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‘It’s already happening’: CNN panel explains how Trump’s racist rhetoric is inspiring violence

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President Donald Trump’s racist attacks on Democratic lawmakers and the city of Baltimore sparked an emotional panel discussion on CNN about how his rhetoric is helping to inspire white nationalists who commit acts of violence.

The discussion started with host Alisyn Camerota pointing out that suspected Gilroy shooter Santino William Legan wrote posts on social media that referenced a notorious white supremacist book — and she linked these views directly to the kind of racist attacks Trump has been making against his political foes.

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“I keep hearing people say, ‘Gee, I hope the racist rhetoric being thrown around doesn’t lead to violence,'” she said. “It’s already happening.”

Guest Bakari Sellers agreed with Camerota’s assessment and said that Trump’s rhetoric essentially dehumanizes people of color.

“While we are casting aspersions on black and brown people in this country, using words like ‘infested,’ talking people coming over the borders if they’re not seeking better hope for their families and treating them as if they’re criminals, you don’t hear people talking about white male domestic terror in this country,” he said. “In South Carolina, we lived through Dylann Roof.”

Sellers said that he’s been particularly alarmed at the way it’s now seen as perfectly acceptable to be racist in public.

“I remind people of Charlottesville all the time, the thing about it that was so damning… that they weren’t wearing hoods,” he said. “We live in a country right now where it’s acceptable to display your racism.”

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Watch the video below.

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McConnell’s impeachment collusion admission handed the Democrats a powerful new weapon to damage the president

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Mitch McConnell's admission on Fox News that he is working behind the scenes with the White House to stack the Senate impeachment trial gives Democrats a potent weapon against the GOP, wrote Greg Sargent and Paul Waldman in the Washington Post.

"If Democrats play their procedural cards right, they can pressure Republicans to allow for a much fairer and more open trial that could actually produce new revelations — and if they refuse, extract a political price for it," they wrote.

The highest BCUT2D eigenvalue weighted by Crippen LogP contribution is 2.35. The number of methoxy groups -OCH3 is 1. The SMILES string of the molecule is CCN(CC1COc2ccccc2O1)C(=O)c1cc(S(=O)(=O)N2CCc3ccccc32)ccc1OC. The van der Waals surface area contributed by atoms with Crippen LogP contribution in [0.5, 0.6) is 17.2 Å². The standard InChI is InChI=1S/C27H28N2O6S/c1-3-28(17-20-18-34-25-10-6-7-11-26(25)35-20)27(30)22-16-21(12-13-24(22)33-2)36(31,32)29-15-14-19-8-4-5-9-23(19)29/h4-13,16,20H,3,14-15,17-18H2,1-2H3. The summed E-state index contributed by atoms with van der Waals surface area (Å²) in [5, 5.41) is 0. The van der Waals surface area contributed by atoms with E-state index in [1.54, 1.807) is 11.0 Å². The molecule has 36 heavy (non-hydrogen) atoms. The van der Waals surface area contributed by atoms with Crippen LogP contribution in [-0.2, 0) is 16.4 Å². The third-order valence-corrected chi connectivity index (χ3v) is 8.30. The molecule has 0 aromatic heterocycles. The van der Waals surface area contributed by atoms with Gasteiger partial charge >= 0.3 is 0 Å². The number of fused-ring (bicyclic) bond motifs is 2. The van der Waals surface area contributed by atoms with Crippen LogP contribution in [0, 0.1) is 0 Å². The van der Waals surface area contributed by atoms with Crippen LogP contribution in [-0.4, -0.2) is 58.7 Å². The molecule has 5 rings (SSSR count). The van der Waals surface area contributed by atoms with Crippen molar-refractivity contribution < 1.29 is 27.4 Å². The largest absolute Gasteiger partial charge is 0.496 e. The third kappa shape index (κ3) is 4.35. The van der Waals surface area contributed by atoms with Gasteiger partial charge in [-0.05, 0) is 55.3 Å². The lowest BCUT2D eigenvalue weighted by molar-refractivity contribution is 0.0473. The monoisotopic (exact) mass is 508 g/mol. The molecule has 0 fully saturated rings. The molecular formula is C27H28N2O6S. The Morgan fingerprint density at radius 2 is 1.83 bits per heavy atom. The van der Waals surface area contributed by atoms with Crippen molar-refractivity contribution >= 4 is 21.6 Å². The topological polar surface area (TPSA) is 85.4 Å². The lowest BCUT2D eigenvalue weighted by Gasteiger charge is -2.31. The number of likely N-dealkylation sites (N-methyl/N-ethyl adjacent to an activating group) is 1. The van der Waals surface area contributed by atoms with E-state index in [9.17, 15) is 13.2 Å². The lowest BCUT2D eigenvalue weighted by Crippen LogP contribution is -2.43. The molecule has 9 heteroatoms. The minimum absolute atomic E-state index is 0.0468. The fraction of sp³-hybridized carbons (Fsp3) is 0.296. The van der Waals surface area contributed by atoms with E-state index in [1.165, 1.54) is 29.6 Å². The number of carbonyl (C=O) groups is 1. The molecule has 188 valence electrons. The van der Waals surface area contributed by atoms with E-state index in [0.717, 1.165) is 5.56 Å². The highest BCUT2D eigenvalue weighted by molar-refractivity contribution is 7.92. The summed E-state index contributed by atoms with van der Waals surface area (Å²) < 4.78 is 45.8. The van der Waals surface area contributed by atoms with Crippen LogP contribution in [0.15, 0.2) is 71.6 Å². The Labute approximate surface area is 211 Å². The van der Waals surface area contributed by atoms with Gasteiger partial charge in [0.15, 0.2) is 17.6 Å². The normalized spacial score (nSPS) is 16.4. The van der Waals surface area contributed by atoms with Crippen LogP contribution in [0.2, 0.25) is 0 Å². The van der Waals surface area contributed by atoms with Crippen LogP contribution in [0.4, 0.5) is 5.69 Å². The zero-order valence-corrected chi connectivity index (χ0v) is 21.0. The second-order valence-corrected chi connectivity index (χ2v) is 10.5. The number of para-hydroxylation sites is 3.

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Trump adviser admits president ‘will come out of this impeachment process unhinged’: report

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CNN White House correspondent Jim Acosta learned from a top adviser to President Donald Trump that he will likely come out of the impeachment completely "unhinged."

"I think it's starting to sink in that he's about to be impeached," Acosta told CNN's John Berman Friday evening. "Impeachment is coming. He was asked about these issues earlier today. He was asked about the prospect of a Senate trial that comes after he's impeached in the House. There's been a debate going on back and forth between the White House and Republicans up on Capitol Hill about whether or not a Senate trial is a good idea. I will tell you, I talked to a source familiar with discussions going on inside the White House who said the president is starting to listen to the counsel coming from his attorneys saying a shorter trial would be better. It would obviously remove the possibility there would be unforeseen bombshells emerging and you heard the president sounding open to that idea."

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It’s hard to argue Trump was innocent when Rudy Giuliani is in Ukraine to keep it going: Former US Attorney

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Former U.S. Attorney Preet Bharara explained Friday that it's difficult for President Donald Trump to claim he is innocent of attempting to bribe Ukraine when his own lawyer just returned from trying to dig up more dirt on the son of his opponent.

"Isn't this what got the president in trouble in the first place?" CNN's Wolf Blitzer asked Bharara.

"Yes, it actually is," Bharara said simply. "I don't know exactly what's going on here. I think Rudy Giuliani wants to be close to the president and help the president and argue on behalf of the president. There are a lot of implications that Rudy Giuliani is doing going on forays back to Ukraine, which some people would call the scene of the crime. It causes more scrutiny to be brought upon him. We've seen reported he's under investigation himself, and I think it raises eyebrows in the political sphere. But I think something important about it relates to impeachment."

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